nonfiction

Book Review: Refugee High: Coming of Age in America by Elly Fishman

It was a segment on NPR that clued me in to the existence of Refugee High: Coming of Age in America by Elly Fishman (New Press, 2021). Located about forty-five minutes from me, Roger C. Sullivan High School in Chicago, the focus of this book, has one of the highest populations of immigrant and refugee students in the country. It’s a fascinating place, and the author gave a wonderful interview. As soon as I parked my car in the grocery store parking lot, I grabbed my phone and smashed that ‘want-to-read’ button on the Goodreads app.

For an entire schoolyear, author Elly Fishman followed the students and teachers and administrators of Roger C. Sullivan High School in Chicago. Increasingly known as a school that serves a population of immigrants and refugees, its students hail from thirty-five countries and speak at least thirty-eight languages. These students have been through and are still experiencing immeasurable trauma; they and their families are struggling to adjust to not only a new language, a new culture, and a new country, but also brand-new dangers in the form of gangs and street violence. Their setting may have changed, but often the levels of the students’ stress has stayed the same, or worse, increased.

While Ms. Fishman focuses on just a small handful of students and professionals at the school, it’s easy to see both the determination and the dedication of both, and the difficulties they all face. The increasingly hostile-to-refugees political climate has absolutely affected the school; fears are up, both for the safety of the students and for the funding that allows the school to stay open, continue to improve, and best serve their population of new Americans. It’s an incredible look into a world few long-time Americans often aren’t aware of, though they all should be.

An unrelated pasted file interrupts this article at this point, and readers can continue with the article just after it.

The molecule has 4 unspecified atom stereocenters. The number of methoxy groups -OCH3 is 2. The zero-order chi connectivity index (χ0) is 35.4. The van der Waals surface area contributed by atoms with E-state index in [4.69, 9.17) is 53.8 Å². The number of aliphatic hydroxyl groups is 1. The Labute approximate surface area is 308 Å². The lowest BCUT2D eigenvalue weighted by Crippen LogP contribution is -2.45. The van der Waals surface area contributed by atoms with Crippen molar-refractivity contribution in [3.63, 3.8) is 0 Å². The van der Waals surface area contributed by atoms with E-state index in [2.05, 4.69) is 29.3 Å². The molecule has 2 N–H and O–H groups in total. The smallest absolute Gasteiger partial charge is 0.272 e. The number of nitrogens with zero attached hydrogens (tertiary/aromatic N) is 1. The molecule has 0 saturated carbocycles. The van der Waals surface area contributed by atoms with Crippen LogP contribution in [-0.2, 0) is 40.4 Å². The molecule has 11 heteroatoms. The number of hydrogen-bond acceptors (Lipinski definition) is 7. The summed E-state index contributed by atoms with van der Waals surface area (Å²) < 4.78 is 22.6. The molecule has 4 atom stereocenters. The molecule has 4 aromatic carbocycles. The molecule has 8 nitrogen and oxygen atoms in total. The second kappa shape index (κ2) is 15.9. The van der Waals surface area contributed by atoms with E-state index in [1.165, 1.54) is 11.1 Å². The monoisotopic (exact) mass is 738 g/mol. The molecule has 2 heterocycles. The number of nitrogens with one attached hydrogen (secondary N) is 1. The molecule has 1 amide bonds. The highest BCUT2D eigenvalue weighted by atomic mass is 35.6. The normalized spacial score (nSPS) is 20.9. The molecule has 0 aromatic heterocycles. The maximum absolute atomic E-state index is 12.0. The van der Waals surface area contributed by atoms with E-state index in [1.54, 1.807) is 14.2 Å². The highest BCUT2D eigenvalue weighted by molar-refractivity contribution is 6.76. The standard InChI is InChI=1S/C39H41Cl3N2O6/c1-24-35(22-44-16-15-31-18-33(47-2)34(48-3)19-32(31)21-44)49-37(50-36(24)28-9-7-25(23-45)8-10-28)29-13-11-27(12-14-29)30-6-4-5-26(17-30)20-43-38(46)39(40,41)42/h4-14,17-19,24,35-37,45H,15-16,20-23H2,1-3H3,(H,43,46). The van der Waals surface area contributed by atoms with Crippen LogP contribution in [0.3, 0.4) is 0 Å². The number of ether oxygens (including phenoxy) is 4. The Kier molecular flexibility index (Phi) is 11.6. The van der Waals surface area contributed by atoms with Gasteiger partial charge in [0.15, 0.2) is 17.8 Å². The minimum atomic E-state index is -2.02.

What an amazing book. At times, it’s heartbreaking; the students have already been through so much before even arriving in America, and more often than not, their lives here continue to be terribly unstable, with poverty, family violence, and insane amounts of stress affecting everything. And with Chicago having the problems it does with guns and gang violence, this bleeds into the lives of these students. With great respect and humility, Ms. Fishman documents their stories, the ups, the downs, the pain, the joys. This can’t have been an easy task, but it’s a masterful account, and respectful every step of the way.

I’m so grateful to authors like Ms. Fishman, who take us as readers into places we would never get to see otherwise. In Refugee High, we sit with students struggling with the language, communicating with each other via Google translate, fearful of the gangs that roam their streets and are targeting them, engaging in a tug-of-war between cultures, between the person they want to be and the person their parents are demanding they become. With all the refugee crises raging across the world, it’s imperative that we develop a better understand of why they’re here and what they go through when they arrive. Refugee High is an incredible look into the world of teenage refugees and what it takes to help them integrate into their new world.

Such a wonderful book. Highly recommended.

Visit Elly Fishman’s website here.

Follow her on Twitter here.

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2 thoughts on “Book Review: Refugee High: Coming of Age in America by Elly Fishman

    1. It’s SO good. I also really enjoy reading books that are local-ish to me. There’s not a ton of books that are set in Chicago or about the Chicago area (or at least, far fewer than I would expect), so it’s always really neat to be able to read about places I know. 🙂

      Like

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